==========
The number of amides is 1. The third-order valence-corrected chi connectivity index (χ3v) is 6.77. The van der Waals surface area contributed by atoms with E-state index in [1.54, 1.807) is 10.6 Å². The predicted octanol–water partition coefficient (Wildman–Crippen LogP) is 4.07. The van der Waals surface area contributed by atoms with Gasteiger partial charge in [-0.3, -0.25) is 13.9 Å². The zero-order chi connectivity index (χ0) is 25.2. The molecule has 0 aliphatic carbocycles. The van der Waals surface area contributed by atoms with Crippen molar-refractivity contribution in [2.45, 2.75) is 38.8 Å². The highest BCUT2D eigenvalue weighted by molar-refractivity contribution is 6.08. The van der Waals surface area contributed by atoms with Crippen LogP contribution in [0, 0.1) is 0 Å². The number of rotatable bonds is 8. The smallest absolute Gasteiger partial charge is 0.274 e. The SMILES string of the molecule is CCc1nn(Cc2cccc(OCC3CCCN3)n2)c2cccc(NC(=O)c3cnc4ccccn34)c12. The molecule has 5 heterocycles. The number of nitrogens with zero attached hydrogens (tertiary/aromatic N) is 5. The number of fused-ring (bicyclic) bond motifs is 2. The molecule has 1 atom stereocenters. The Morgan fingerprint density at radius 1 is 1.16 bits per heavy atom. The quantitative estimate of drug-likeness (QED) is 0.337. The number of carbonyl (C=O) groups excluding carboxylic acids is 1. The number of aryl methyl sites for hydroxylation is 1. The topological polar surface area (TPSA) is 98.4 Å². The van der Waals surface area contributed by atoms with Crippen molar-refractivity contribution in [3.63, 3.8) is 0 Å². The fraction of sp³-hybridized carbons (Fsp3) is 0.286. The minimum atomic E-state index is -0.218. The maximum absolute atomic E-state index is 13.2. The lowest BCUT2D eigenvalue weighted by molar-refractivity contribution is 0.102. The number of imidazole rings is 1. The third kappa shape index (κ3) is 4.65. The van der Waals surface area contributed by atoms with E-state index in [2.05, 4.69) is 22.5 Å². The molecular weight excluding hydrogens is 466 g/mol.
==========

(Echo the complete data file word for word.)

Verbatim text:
The number of amides is 1. The third-order valence-corrected chi connectivity index (χ3v) is 6.77. The van der Waals surface area contributed by atoms with E-state index in [1.54, 1.807) is 10.6 Å². The predicted octanol–water partition coefficient (Wildman–Crippen LogP) is 4.07. The van der Waals surface area contributed by atoms with Gasteiger partial charge in [-0.3, -0.25) is 13.9 Å². The zero-order chi connectivity index (χ0) is 25.2. The molecule has 0 aliphatic carbocycles. The van der Waals surface area contributed by atoms with Crippen molar-refractivity contribution in [2.45, 2.75) is 38.8 Å². The highest BCUT2D eigenvalue weighted by molar-refractivity contribution is 6.08. The van der Waals surface area contributed by atoms with Crippen LogP contribution in [0, 0.1) is 0 Å². The number of rotatable bonds is 8. The smallest absolute Gasteiger partial charge is 0.274 e. The SMILES string of the molecule is CCc1nn(Cc2cccc(OCC3CCCN3)n2)c2cccc(NC(=O)c3cnc4ccccn34)c12. The molecule has 5 heterocycles. The number of nitrogens with zero attached hydrogens (tertiary/aromatic N) is 5. The number of fused-ring (bicyclic) bond motifs is 2. The molecule has 1 atom stereocenters. The Morgan fingerprint density at radius 1 is 1.16 bits per heavy atom. The quantitative estimate of drug-likeness (QED) is 0.337. The number of carbonyl (C=O) groups excluding carboxylic acids is 1. The number of aryl methyl sites for hydroxylation is 1. The topological polar surface area (TPSA) is 98.4 Å². The van der Waals surface area contributed by atoms with Crippen molar-refractivity contribution in [3.63, 3.8) is 0 Å². The fraction of sp³-hybridized carbons (Fsp3) is 0.286. The minimum atomic E-state index is -0.218. The maximum absolute atomic E-state index is 13.2. The lowest BCUT2D eigenvalue weighted by molar-refractivity contribution is 0.102. The number of imidazole rings is 1. The third kappa shape index (κ3) is 4.65. The van der Waals surface area contributed by atoms with E-state index in [2.05, 4.69) is 22.5 Å². The molecular weight excluding hydrogens is 466 g/mol.